We live in the dictatorship of the narrative. There is a whole philosophical debate about psychological Narrative, ethical Narrative and the Self (see Strawson). From the oral story tellers, to the novelists, to the TV dramas, to the social (Snapchat) and traditional media stories – story is everywhere. A mediated world creates more stories.
But it’s too much, story means simplification, means extraction of what could appeal to others – what they might understand. It’s a judgment on the listener or reader. Stories are abundant in our attention seeking world. But they are hardly new, too many templates. Stories get recycled and retold.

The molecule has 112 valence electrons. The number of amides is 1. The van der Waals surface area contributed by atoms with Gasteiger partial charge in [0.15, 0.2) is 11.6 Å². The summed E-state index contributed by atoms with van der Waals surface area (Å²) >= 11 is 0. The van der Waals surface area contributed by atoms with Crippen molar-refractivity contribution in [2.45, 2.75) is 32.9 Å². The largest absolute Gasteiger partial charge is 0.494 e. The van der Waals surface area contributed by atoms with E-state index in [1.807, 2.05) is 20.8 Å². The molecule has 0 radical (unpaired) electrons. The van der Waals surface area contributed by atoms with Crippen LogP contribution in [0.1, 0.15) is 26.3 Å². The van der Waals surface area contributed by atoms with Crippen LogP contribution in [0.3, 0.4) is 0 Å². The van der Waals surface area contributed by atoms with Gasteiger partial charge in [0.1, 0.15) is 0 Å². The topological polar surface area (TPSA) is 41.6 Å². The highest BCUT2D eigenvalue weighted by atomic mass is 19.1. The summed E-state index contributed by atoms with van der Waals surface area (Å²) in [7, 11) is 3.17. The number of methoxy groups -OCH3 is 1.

Every book cover comes with a story about the author (difficult childhood etc). Even in the business world, employees in large corporations tell stories so they stand out – emulating conviction and passion. Business consulting also adepts stories, how to capture the mind of the CEO so he will go away and remember. Politics has long used the story to persuade the electorate. The truth doesn’t matter, but the timely appeal of the political narrative does.
Resist the urge to tell stories, just describe the chaotic nature of the ever changing facts. Don’t let the story you have told others and yourself, hold you back.